It is a competitive world out there! Organizations are looking for ways to find any advantage over their competitors – and then exploit it. Successful organizations are able to do just that. But if you don’t work in sales, or some other direct, customer facing department, it is hard to see how you can improve the competitive advantage of your company. However, you have more power than you realize.
My first management job was for an internal Help Desk at a medium-sized company. At first, it was hard to see how I could help the organization be more competitive. Then I noticed something: most organizations (mine included) have really good ideas – but the execution of those ideas becomes the hard part. All too often, the execution is bogged down by the organization itself. Talk about shooting yourself in the foot!
While there are many reasons why good ideas don’t turn into productive action, a main contributor is what I like to call organizational friction. You have probably felt it, it looks a little like this: you have too much to do, not enough time to do it, and everyone else is in the same boat – and here comes something else you are supposed to do. It’s not that people are actively trying to prevent good ideas from turning into something (generally speaking) – they simply can’t.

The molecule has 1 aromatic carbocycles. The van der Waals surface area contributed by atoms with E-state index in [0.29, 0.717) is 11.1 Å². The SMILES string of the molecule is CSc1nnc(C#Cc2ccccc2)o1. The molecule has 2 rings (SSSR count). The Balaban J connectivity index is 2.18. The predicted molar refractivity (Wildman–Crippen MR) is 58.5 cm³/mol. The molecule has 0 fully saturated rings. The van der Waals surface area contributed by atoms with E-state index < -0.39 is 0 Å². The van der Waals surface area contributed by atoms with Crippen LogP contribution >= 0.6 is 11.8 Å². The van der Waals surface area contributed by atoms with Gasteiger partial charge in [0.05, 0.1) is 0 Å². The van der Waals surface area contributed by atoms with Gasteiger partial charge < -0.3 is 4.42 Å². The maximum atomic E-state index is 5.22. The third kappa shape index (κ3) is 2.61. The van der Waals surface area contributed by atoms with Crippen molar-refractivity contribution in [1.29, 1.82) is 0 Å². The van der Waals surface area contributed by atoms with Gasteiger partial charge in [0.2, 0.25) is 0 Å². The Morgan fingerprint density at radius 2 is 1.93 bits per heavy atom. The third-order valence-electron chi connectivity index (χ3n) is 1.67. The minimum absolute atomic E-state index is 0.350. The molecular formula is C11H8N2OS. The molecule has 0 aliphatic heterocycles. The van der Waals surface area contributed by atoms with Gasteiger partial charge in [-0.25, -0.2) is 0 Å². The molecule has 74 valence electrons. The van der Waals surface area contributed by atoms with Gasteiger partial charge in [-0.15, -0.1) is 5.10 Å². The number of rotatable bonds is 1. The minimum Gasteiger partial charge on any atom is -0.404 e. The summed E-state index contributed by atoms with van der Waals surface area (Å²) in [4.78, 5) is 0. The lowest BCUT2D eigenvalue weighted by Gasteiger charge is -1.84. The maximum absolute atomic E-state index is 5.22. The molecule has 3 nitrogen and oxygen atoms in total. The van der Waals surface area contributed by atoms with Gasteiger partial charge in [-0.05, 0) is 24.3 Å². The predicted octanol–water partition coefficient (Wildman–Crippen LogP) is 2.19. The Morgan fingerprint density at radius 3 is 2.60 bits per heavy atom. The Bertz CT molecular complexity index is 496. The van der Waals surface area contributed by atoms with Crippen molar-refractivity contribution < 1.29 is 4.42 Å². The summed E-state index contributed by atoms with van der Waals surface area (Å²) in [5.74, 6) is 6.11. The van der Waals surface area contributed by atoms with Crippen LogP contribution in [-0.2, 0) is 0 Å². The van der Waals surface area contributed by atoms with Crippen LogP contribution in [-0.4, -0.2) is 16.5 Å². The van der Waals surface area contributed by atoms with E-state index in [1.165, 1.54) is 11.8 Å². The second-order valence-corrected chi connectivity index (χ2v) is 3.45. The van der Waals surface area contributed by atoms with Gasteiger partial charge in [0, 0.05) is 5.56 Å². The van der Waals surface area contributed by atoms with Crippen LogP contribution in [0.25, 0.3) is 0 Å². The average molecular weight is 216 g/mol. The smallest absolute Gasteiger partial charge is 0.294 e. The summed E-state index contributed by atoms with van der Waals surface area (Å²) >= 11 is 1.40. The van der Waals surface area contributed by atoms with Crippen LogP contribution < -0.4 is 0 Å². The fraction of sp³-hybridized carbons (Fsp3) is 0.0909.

If you can reduction the friction, you can improve the company’s ability to execute good ideas – which helps the organization gain an advantage in the marketplace. I realized I could do something.
There is where Lean comes in – here is a working definition:
Lean is a systematic approach to identifying and eliminating waste (non value-added activities) through continuous improvement at the pull of the customer, in pursuit of perfection.
Organizational friction is really just waste. Lean reduces friction by removing waste from processes and “Lean IT” is simply applying the principles and practices of Lean to IT.
Lean gets stuff off people’s plates that doesn’t add value and frees them up to focus on the important things – which means they can start turning those good ideas reality.
These days, IT is vital to the operation of a business. So, what would happen if you removed the organization friction in IT? What would happen if, as a result, IT was able to more quickly respond to the demands of the organization – to enable the execution of good ideas?
You, my friend, would be giving your company a competitive advantage. Sound impossible? It isn’t, it just requires hard work and grit. This is why you need Lean in your IT group right now.
How do you remove friction from your organization? Tell me what you think!
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